What are the symptoms of carbon monoxide poisoning in dogs? A Complete Guide

Signs of carbon monoxide exposure in pets

  • Irritable behaviour: watch for sudden or unusual behaviour such as aggression or anxiety. For example, they may suddenly become more fearful of noises, children and other animals
  • Resisting or refusing to enter the house after being outside
  • Vomiting
  • Uncoordinated movements
  • Drowsiness
  • Difficulty breathing
  • Bright cherry red lips, ears, and gums
  • Unusual intolerance to exercise they usually partake in.
  • Recovery of Carbon Monoxide Poisoning in Dogs

    Follow up appointments may be necessary to determine complete recovery from carbon monoxide poisoning. After your pet arrives home, physical activity should be limited for 3-4 weeks. Rest and proper diet and water are good for healing.

    Check all equipment for gas leaks and install carbon monoxide monitors to ensure the problem has been taken care of. Carbon monoxide gas has no color, no odor and is not irritating. Without a carbon monoxide monitor, there is no way of knowing it is present until symptoms of sickness arise.

    Keep all equipment that uses gas, kerosene or propane well maintained. Be sure there are no cracks in hoses. When performing maintenance, do so in a well ventilated area, preferably outdoors and/or with fans to disperse any gas fumes.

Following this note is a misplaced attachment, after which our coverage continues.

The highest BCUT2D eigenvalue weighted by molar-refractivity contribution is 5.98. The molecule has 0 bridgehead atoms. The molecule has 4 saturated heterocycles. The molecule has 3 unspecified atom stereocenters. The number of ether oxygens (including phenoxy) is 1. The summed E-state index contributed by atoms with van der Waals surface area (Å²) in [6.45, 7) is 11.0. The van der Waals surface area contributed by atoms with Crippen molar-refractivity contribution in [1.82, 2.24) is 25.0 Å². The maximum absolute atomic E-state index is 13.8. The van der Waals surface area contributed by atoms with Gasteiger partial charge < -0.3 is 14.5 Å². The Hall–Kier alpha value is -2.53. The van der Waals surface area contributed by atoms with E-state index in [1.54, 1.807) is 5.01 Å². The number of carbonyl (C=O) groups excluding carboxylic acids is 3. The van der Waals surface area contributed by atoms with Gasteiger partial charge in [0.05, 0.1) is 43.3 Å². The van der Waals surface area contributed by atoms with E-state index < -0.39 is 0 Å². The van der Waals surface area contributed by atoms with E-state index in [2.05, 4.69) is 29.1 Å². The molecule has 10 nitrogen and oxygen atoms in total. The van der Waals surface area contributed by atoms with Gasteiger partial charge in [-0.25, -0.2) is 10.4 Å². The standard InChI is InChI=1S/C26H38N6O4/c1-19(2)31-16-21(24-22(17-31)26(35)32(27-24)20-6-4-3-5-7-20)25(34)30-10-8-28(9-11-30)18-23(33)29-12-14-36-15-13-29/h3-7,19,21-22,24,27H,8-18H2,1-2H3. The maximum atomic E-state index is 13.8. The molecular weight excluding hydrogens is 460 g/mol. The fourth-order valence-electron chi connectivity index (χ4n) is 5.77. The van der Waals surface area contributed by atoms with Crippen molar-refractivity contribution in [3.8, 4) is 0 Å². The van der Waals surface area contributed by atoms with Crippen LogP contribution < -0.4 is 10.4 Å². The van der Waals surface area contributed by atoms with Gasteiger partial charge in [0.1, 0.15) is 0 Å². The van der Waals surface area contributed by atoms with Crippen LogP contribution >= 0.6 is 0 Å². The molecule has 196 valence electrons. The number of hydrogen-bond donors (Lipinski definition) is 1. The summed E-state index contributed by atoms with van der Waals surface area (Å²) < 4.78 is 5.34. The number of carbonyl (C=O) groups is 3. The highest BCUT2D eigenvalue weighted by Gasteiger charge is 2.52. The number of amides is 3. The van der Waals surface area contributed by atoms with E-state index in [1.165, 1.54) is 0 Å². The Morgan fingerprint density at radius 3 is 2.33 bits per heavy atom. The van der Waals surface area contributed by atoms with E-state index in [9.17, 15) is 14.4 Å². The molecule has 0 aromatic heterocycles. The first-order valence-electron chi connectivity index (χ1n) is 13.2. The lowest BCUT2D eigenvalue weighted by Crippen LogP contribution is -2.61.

Never to leave a pet in an enclosed space without some form of ventilation and airflow.

    Diagnosis of Carbon Monoxide Poisoning in Dogs

    Diagnosis is based on symptoms and possibility of exposure to carbon monoxide. Your veterinarian will want to know where the pet was throughout the day, whether carbon monoxide sources were nearby, and whether other pets or family members are experiencing similar symptoms. Pets having difficulty breathing or collapsed pets will be treated with oxygen and supportive therapy immediately, prior to diagnosis.

    Blood analysis can determine increased creatinine kinase levels and low blood pH (acidosis), both seen with carbon monoxide poisoning. Carboxyhemoglobin levels in the blood will be elevated.

    Carbon monoxide poisoning in pets